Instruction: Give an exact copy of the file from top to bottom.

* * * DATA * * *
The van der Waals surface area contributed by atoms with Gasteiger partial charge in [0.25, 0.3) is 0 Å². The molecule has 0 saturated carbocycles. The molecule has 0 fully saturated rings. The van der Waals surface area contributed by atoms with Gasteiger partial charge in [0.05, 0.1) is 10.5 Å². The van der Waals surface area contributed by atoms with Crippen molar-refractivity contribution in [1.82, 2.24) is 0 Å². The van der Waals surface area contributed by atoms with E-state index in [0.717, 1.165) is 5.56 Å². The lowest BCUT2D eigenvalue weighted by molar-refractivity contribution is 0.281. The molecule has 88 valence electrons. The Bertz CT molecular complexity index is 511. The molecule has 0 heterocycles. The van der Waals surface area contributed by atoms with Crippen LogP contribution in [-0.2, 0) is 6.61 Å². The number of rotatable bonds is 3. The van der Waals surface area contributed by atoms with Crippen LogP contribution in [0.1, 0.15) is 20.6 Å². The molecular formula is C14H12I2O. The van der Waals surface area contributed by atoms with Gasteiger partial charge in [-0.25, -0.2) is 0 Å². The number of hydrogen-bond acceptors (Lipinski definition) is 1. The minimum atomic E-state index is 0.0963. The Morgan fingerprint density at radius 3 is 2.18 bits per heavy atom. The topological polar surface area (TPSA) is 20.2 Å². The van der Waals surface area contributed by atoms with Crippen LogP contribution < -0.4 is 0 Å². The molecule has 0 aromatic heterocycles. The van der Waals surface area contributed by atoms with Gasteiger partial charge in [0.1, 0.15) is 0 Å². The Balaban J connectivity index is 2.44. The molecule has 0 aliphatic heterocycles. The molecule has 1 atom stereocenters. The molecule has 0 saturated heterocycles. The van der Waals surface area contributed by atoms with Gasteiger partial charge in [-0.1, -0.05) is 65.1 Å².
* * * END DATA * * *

The van der Waals surface area contributed by atoms with Gasteiger partial charge in [0.25, 0.3) is 0 Å². The molecule has 0 saturated carbocycles. The molecule has 0 fully saturated rings. The van der Waals surface area contributed by atoms with Gasteiger partial charge in [0.05, 0.1) is 10.5 Å². The van der Waals surface area contributed by atoms with Crippen molar-refractivity contribution in [1.82, 2.24) is 0 Å². The van der Waals surface area contributed by atoms with E-state index in [0.717, 1.165) is 5.56 Å². The lowest BCUT2D eigenvalue weighted by molar-refractivity contribution is 0.281. The molecule has 88 valence electrons. The Bertz CT molecular complexity index is 511. The molecule has 0 heterocycles. The van der Waals surface area contributed by atoms with Crippen LogP contribution in [-0.2, 0) is 6.61 Å². The number of rotatable bonds is 3. The van der Waals surface area contributed by atoms with Crippen LogP contribution in [0.1, 0.15) is 20.6 Å². The molecular formula is C14H12I2O. The van der Waals surface area contributed by atoms with Gasteiger partial charge in [-0.25, -0.2) is 0 Å². The number of hydrogen-bond acceptors (Lipinski definition) is 1. The minimum atomic E-state index is 0.0963. The Morgan fingerprint density at radius 3 is 2.18 bits per heavy atom. The topological polar surface area (TPSA) is 20.2 Å². The van der Waals surface area contributed by atoms with Crippen LogP contribution < -0.4 is 0 Å². The molecule has 0 aromatic heterocycles. The van der Waals surface area contributed by atoms with Gasteiger partial charge in [0.1, 0.15) is 0 Å². The Balaban J connectivity index is 2.44. The molecule has 0 aliphatic heterocycles. The molecule has 1 atom stereocenters. The molecule has 0 saturated heterocycles. The van der Waals surface area contributed by atoms with Gasteiger partial charge in [-0.1, -0.05) is 65.1 Å².